Princeless: Get Over Yourself -  Emily Martin (Illustrator), Jeremy Whitley
I was recently made aware of the importance of getting enough of me-time. For me, reading has always been one of the best ways for that. Book blogging, however, has been shifting more and more towards free time and often even feels like work time (in a good way, though, don't get me wrong). Reading this book with a cup of tea and a nice piece of Portland's infamous Almond&Salt chocolate truly felt like solid me-time again; huzzah!

We pick up where Volume one left off: on the quest of rescuing Princess Adrienne's sisters who are all locked up in separate towers spread across their father's kingdom. The graphics are nice and colourful, the text witty and clean again (a.k.a. no swearing whatsoever).

princeless 2.1

To describe this story in three words: fairytale, fantasy and feminism. I'm a big sucker for all three of those, but, like in the first volume, the feminism part is being way too obvious again. I'm all for girls who can kick a grown man's butt if they have to (which you will encounter in this book a few times, POWPOW!), but the underlying meaning of feminism isn't so underlying...

princeless 2

I generally don't like the portrayal of women in most comics either, but geez. If the message was just a bit more subtle, it wouldn't be annoying at all.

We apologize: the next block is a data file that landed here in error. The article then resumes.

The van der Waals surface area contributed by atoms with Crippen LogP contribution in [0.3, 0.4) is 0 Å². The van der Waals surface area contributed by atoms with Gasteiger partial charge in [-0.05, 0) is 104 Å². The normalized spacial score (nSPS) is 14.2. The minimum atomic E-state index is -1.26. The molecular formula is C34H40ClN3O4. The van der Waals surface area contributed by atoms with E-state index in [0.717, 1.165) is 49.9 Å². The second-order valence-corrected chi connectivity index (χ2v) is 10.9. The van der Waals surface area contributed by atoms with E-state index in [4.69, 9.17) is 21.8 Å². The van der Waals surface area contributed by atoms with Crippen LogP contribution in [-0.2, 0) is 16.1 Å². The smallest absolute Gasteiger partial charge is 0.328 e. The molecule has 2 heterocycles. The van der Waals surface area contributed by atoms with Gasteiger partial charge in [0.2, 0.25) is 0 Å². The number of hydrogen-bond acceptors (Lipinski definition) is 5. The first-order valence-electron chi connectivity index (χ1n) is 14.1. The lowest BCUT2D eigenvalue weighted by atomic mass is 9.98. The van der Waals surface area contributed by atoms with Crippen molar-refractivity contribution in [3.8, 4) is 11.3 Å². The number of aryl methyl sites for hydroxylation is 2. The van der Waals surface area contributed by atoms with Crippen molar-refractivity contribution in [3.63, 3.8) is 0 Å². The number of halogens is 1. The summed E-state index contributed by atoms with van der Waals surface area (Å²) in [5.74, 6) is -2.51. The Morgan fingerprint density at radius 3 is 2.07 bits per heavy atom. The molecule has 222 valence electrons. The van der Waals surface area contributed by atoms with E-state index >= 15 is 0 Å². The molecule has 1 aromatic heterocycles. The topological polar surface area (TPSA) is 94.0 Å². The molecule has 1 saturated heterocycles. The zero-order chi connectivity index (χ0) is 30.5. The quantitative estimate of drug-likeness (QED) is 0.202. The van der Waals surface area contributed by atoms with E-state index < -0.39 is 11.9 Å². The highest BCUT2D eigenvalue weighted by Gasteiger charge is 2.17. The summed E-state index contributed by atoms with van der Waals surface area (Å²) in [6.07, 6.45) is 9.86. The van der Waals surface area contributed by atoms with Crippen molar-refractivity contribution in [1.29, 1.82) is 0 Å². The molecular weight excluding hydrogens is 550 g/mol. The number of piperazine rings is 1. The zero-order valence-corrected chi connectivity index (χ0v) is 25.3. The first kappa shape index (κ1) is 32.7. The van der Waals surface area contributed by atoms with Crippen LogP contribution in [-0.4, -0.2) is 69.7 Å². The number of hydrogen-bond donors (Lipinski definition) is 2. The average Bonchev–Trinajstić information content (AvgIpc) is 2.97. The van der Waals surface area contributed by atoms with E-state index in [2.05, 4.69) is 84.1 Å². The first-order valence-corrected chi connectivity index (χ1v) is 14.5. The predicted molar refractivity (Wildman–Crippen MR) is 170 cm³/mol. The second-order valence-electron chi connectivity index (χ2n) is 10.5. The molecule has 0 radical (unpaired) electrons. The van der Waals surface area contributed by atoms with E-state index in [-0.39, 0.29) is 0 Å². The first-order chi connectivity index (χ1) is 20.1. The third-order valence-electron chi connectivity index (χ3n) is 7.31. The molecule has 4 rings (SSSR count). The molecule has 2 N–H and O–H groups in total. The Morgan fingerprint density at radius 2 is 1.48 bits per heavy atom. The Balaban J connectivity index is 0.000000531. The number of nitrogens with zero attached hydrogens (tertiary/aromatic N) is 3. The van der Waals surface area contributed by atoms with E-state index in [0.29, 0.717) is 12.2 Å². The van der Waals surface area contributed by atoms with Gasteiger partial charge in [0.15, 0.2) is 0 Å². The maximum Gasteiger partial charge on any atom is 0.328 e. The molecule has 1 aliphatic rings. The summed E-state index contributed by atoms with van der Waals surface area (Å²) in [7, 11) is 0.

What I do like, is that the main characters in this book, Adrienne and Bedelia, are just regular looking girls instead of some busty unnatural looking 16-year-olds you come across sometimes.

A new character that's being introduced here is the mysterious Black Knight.
"The Black Knight is fierce, he's strong, he's the best swordfighter there is…and no one has ever heard his voice or seen his face."

I don't know if it's just me, but again, there's lack of subtlety when it comes to hinting at the secret identity of the Knight. It's not revealed in this book yet, but I can already see it coming from a mile away. If I turn out to be wrong, though, I will shamefully admit it when I find out, but until then, I'm sticking with "way too predictable!".

All in all, this is still a great graphic novel for Disney fans and especially for kids ages 9 and up. If you have a young daughter, granddaughter, niece, cousin etc., I can promise you that they are going to LOVE this series. With colourful art and an entertaining story, I'm rating it 3.5 brownies. I'll be happy to read the next volume as part of my highly needed, relaxing me-time.